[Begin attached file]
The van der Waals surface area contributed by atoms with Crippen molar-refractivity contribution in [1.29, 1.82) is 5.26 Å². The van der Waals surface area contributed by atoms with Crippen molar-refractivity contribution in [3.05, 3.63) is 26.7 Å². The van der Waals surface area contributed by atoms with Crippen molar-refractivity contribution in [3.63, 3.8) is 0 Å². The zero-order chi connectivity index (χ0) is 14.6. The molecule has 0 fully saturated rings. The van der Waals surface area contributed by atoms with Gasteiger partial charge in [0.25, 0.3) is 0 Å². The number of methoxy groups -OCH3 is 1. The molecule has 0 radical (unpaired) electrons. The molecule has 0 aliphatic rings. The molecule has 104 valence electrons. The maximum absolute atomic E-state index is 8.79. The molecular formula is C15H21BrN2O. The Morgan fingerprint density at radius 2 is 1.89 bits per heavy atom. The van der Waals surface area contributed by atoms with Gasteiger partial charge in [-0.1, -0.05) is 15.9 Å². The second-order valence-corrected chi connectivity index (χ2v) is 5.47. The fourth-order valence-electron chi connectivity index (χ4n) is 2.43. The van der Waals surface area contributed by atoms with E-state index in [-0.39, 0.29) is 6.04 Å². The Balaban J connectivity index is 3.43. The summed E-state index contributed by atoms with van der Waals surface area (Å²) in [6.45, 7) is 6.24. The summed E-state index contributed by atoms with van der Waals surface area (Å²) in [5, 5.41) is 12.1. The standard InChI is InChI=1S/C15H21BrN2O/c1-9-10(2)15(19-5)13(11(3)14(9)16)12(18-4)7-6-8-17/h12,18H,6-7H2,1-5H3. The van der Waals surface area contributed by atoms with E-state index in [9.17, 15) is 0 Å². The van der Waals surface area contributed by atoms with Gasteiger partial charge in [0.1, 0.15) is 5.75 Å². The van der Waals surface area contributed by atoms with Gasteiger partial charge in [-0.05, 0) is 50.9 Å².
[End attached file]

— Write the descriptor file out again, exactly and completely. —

The van der Waals surface area contributed by atoms with Crippen molar-refractivity contribution in [1.29, 1.82) is 5.26 Å². The van der Waals surface area contributed by atoms with Crippen molar-refractivity contribution in [3.05, 3.63) is 26.7 Å². The van der Waals surface area contributed by atoms with Crippen molar-refractivity contribution in [3.63, 3.8) is 0 Å². The zero-order chi connectivity index (χ0) is 14.6. The molecule has 0 fully saturated rings. The van der Waals surface area contributed by atoms with Gasteiger partial charge in [0.25, 0.3) is 0 Å². The number of methoxy groups -OCH3 is 1. The molecule has 0 radical (unpaired) electrons. The molecule has 0 aliphatic rings. The molecule has 104 valence electrons. The maximum absolute atomic E-state index is 8.79. The molecular formula is C15H21BrN2O. The Morgan fingerprint density at radius 2 is 1.89 bits per heavy atom. The van der Waals surface area contributed by atoms with Gasteiger partial charge in [-0.1, -0.05) is 15.9 Å². The second-order valence-corrected chi connectivity index (χ2v) is 5.47. The fourth-order valence-electron chi connectivity index (χ4n) is 2.43. The van der Waals surface area contributed by atoms with E-state index in [-0.39, 0.29) is 6.04 Å². The Balaban J connectivity index is 3.43. The summed E-state index contributed by atoms with van der Waals surface area (Å²) in [6.45, 7) is 6.24. The summed E-state index contributed by atoms with van der Waals surface area (Å²) in [5, 5.41) is 12.1. The standard InChI is InChI=1S/C15H21BrN2O/c1-9-10(2)15(19-5)13(11(3)14(9)16)12(18-4)7-6-8-17/h12,18H,6-7H2,1-5H3. The van der Waals surface area contributed by atoms with E-state index in [9.17, 15) is 0 Å². The van der Waals surface area contributed by atoms with Gasteiger partial charge in [0.1, 0.15) is 5.75 Å². The van der Waals surface area contributed by atoms with Gasteiger partial charge in [-0.05, 0) is 50.9 Å².